Fierce 1990. Fright041
The Nightblooms were a Dutch band who had obviously made quite a study of the likes of MBV and Slowdive, but they did take their aesthetic somewhere a bit new. This single is awash with fuzzed out guitar, loads of wah-wah and twee female vocals very low in the mix. The song is so great it feels like they must have nicked it from somewhere, but I can’t place it. The B side is similar, but without a tune it doesn’t work that well.
It’s an odd release though because it’s on the somewhat dodgy Fierce Records, which have featured here quite a bit. However this is a totally normal record. The band are real and were signed to Fierce. It was distributed properly, has the playing time you’d expect, with proper covers and label art work. It might be the only Fierce release I have which is like it.
Fierce 1991. Fright 047
By the time this came out I’d got very bored of the Pooh Sticks, but this was in a bargain bin, and against my better judgement, I bought it. It’s actually an expanded re-issue of Orgasm, with a bunch of studio tracks appended to the original release.
Side 1, supposedly recorded live includes most of their early tracks. Surprisingly they’re the most proficient and well recorded versions of these songs, so my purchase wasn’t quite as ill advised as I thought. Of course when I say proficient, I mean proficient by Pooh Sticks standards, so don’t expect too much.
Side 2’s studio recordings are a bit of a mess, and follow Fierce’s weird penchant for mono recordings.
Fierce Records 1987. FRIGHT006
I haven’t posted anything from Fierce for a while, so here’s a rare thing – a single by a convicted mass murderer. Fierce were all about annoying people, so what better way to kick things off than re-issue Charles Manson’s 1970 album, Lie: The Love And Terror Cult. I don’t have that album, but this single is taken from it. As is typical of Fierce, it’s one sided and very short. The single actually has two tracks, but the second is silent, so I didn’t bother ripping that.
The music is pretty much what you’d expect from 1970 low budget hippy ramblings. It’s not bad exactly, but no-one would be listening to it if it wasn’t Charles Manson. But don’t let me underplay that. It is genuinely unsettling listening to this when you know what he was getting up to.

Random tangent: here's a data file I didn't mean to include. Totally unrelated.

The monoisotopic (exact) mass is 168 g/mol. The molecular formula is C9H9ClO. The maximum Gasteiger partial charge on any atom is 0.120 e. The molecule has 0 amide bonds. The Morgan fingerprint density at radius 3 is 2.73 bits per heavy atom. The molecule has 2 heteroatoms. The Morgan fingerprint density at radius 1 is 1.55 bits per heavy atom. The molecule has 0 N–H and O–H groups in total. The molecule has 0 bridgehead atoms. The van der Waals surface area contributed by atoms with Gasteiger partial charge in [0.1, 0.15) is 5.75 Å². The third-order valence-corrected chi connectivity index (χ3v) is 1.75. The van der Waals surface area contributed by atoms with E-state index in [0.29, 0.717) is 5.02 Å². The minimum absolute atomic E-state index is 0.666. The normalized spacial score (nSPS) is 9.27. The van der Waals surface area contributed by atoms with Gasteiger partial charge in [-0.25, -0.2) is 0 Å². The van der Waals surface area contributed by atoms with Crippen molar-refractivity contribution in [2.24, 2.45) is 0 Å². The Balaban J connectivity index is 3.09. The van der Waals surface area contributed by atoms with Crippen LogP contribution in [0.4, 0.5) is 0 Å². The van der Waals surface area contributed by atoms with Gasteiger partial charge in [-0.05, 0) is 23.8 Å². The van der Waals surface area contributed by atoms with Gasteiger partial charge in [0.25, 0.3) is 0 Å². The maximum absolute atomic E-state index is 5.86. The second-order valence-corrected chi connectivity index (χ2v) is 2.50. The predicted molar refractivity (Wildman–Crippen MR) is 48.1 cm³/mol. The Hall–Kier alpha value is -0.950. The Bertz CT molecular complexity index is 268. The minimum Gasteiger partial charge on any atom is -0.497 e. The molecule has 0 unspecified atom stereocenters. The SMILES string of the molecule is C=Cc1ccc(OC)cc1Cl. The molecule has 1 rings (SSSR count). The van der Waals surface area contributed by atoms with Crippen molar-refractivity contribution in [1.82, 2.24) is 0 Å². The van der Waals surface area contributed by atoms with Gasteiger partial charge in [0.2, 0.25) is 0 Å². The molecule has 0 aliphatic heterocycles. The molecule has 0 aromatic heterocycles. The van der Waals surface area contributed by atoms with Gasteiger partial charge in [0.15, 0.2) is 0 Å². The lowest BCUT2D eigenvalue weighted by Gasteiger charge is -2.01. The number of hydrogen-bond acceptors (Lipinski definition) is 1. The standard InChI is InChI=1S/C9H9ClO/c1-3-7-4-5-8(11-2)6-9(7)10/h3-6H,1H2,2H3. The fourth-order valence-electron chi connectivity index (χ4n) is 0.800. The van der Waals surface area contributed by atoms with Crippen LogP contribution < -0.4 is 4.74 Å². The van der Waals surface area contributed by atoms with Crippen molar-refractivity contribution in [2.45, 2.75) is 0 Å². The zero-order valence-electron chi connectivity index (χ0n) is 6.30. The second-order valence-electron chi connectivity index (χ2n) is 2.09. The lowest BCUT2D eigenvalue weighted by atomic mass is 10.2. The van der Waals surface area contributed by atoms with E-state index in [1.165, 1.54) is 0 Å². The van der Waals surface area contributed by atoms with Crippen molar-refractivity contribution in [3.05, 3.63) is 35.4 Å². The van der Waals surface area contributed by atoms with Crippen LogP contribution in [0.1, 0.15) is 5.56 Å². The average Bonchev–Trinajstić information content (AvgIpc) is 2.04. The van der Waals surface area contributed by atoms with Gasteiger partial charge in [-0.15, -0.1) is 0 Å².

So is this single in bad taste? Probably, but many of us, me included find people like Manson horribly fascinating. We read about these killers in the paper and watch TV documentaries about them in an effort to find out what makes such a monster as this tick. I can’t see that listening to him sing is any different. You can rest assured that not a penny (cent?) from this stuff ever made it back to Manson.
Fierce Recordings 1988. No catalogue number.
This continues the Fierce theme and is something of an oddball record. It claims to be by the KLF, and was sent to the music papers in 1988 for review. However the KLF themselves denied all knowledge of it while heartily approving of the idea of musicians pretending to be other musicians. It should have been obvious to anyone with even the slightest knowledge of the KLF that this was a fake because it lacked any of the features which made the KLF worth paying attention to. There’s no humour, no statement, no Scottish ranting, no flair and no tunes, but the British music press fell for it and reviewed it as a KLF release. To their credit it got the bad reviews it deserved.
What this actually is, is a Fierce scam, a real one this time, not a pretend one. It was made by Kid Chaos – which does give a KLF connection because he played bass with Zodiac Windwarp, aka Mark Manning who co-wrote various books with Bill Drummond, most notably Bad Wisdom.
The A side, probably called Borderline is Jon Bonham’s drum break from When The Levee Breaks looped with some random records playing in the background. To call it sampling would imply some sort of competence. So it’s garbage, but still an enjoyable listen because the looped drum break is fabulous. It would have been better without Kid Chaos’s inept turntablism in the background though. The first of the B sides, All U Need Is Love actually has some merit. Like Borderline it has looped drums, although I don’t know where they’re lifted from, which create a powerful sense of tension. In the background is a Morcambe and Wise skit, but without the laughter track. For some reason it works really well – maybe I’m just a sucker for anything different sounding. The final track, BFB is a rip-off of the Public Enemy track She Watch Channel Zero – it samples the same Slayer riff and dumps more random bits of music on top. It is utter garbage and doesn’t even have the appeal of the first track…
The “info” sheet it came with is above, and I’ve pasted a couple more letters from Fierce below. It’s an interesting historical curio and worth hearing if you’re interested in Fierce or the KLF.